As we track back through the hundreds of years of musical history, which composer sits on the very top of the symphonic tree? Can we crown an undefeated King of the Symphonic tradition without discrepancy or debate? The symphony as a musical form became properly established during the classical period and remained the backbone of orchestral repertoire through to the present day. It represents the pinnacle of compositional achievements in so many ways for so many composers that finding the one composer who has written the most is an enviable accolade to bestow.
Who Wrote The Most Symphonies
In the early part of the classical period, the symphony was a relatively modest composition, usually comprising of four contrasting movements and for approximately 30 – 40 players. Each movement was relatively brief and commonly alternated between fast and slow tempi. The early Mozart and Haydn symphonies were scored sometimes only for strings with woodwind, brass, and percussion becoming a more fixed feature as the era progressed and the symphonic form established.
As we consider the key composers of the classical era it seems reasonable to examine the monumental six-hundred compositions of WA Mozart. Amongst this extraordinary collection of compositions, 41 Symphonies are credited to WA Mozart. Some early symphonies are not always included in this number which would push the figure closer to fifty, but given the brevity of Mozart’s life forty-one is no mean feat.
Mozart’s contemporary was the inimitable Joseph Haydn. Haydn’s life was a far longer and by many accounts far happier one than Mozart’s. Haydn’s output of String Quartets, Symphonies, Sonatas, Concertos, Oratorios, and Masses is suitably impressive. His work never seems to tire and has a vitality and humor that is compelling and enduring. Haydn’s list of symphonies numbers an enormous one-hundred and four. This symphonic output spans the classical era and serves as an invaluable guide to the development of the form.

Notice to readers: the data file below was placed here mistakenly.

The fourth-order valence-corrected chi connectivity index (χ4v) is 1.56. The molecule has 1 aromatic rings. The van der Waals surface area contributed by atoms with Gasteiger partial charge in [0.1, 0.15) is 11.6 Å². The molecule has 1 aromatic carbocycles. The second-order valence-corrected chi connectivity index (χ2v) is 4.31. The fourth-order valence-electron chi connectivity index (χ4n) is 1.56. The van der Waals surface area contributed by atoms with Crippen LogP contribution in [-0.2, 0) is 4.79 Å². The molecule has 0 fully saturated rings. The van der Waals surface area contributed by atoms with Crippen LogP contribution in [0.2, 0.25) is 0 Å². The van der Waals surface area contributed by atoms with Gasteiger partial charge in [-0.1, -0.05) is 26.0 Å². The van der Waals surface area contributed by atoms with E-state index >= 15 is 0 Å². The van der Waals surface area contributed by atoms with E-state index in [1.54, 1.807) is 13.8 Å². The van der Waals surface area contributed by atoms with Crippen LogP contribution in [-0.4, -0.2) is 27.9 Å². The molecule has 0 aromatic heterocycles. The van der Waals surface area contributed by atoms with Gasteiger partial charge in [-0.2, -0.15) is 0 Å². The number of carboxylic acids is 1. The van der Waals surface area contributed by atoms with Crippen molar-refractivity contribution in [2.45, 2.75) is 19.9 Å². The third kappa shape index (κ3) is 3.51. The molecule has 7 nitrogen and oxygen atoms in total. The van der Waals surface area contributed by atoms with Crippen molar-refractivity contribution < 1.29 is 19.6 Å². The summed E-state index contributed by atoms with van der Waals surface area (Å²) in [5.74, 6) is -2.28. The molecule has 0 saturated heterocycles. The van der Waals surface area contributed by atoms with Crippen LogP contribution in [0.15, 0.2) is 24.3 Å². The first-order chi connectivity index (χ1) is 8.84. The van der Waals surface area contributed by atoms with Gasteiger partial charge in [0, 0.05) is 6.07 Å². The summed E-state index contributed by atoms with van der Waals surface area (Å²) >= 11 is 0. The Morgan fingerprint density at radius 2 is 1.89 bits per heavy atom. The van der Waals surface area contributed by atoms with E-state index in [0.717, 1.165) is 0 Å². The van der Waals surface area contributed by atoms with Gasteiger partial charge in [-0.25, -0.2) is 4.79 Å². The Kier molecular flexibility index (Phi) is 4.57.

Perhaps not such a well-known composer now, but an exceptionally prolific one in his day was Joseph Molter (1696-1765). I remember first encountering this notable German composer with his concertos for the clarinet that offered an interesting bridge between the late Baroque and the Classical era. Molter is thought to have composed more than 140 symphonies pushing Haydn’s achievement a little into the shadows.
As we move forward in musical time, we know that Ludwig van Beethoven composed only nine symphonies, but it is worth remembering that by the time Beethoven had completed the ninth, the symphonic form was a tremendous distance away from the early classical composers. As a musical structure, it had undergone substantial transformation and development that gave rise to works that were closer to an hour or more in duration and for instrumental forces getting closer to eighty performers.
The great Schubert would in all probability have composed many more symphonic works than he had time to write in his life. He composed nine symphonies but the eighth was never finished. Mahler composed nine symphonies too with the sketches for the tenth, like Beethoven’s unfinished at the time of his death. Schumann was not recognized as a symphonic composer perhaps in the same way as Schubert but he composed only four complete works, the fourth remaining a piece of immense complexity and foresight.